Crime Data in the USA

University fined for misreporting crime data.

The Chronicle of Higher Education has a piece about the University of Texas at Arlington being fined for improperly classifying and reporting a number of crimes which took place on its campus:

For misclassifying crimes and underreporting disciplinary actions, the U.S. Department of Education has fined the University of Texas at Arlington $82,500, a penalty the institution is appealing.

The department imposed the fine last month under the federal campus-crime reporting law known as the Clery Act, each violation of which can cost an institution $27,500. According to a review by the department in 2011, the Arlington campus had improperly classified a forcible sex offense as an assault and an aggravated assault as an assault of a family member. Both crimes occurred in 2008.


Also that year, the department found, the university excluded 27 liquor, drug, and weapons violations—classified as “disciplinary actions”—from crime statistics that by law must be submitted to federal officials and distributed publicly each year. On that count, the department imposed a third $27,500 fine.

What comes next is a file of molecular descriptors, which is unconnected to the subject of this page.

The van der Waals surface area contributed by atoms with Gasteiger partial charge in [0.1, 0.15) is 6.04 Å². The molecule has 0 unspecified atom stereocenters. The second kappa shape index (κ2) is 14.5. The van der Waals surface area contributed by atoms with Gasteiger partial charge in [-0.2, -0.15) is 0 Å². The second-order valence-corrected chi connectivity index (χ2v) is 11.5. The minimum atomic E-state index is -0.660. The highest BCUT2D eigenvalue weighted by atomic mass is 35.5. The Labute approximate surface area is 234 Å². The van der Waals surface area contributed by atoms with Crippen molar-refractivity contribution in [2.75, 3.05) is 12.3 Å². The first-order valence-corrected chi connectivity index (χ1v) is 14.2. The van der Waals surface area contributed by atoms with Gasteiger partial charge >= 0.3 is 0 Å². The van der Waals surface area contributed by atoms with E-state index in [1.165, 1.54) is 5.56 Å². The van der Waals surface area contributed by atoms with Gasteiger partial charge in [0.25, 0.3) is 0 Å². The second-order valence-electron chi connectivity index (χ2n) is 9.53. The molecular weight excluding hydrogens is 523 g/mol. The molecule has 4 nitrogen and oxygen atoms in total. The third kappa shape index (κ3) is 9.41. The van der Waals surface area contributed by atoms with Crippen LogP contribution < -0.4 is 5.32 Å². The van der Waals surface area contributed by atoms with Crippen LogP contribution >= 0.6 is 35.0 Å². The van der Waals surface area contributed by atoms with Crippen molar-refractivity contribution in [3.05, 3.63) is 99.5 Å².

Similar fines have just been levied against Yale:

Yale failed to report a total of four forcible sex offenses in its campus crime statistics for 2001 and 2002, according to an April 19 letter from Mary E. Gust, director of administrative actions and appeals service group at the DOE. As a result, the department is fining the university $27,500 for each offense, the letter said. The Connecticut Ivy League university also received a $27,500 fine for failing to include seven required policy statements in its annual crime reports, and another $27,500 for not including crime statistics from Yale-New Haven Hospital in its annual campus crime data.

It always surprises me that there is such a strict federal requirement on crime reporting at US universities. Given the potentially negative consequences though it is perhaps hardly surprising that there are occasional errors in classification. And the crimes on US campuses do tend to be significantly worse than those here, especially given the availability of guns at some institutions (as noted in this previous post).

How long before HESA start collecting this data in the UK?

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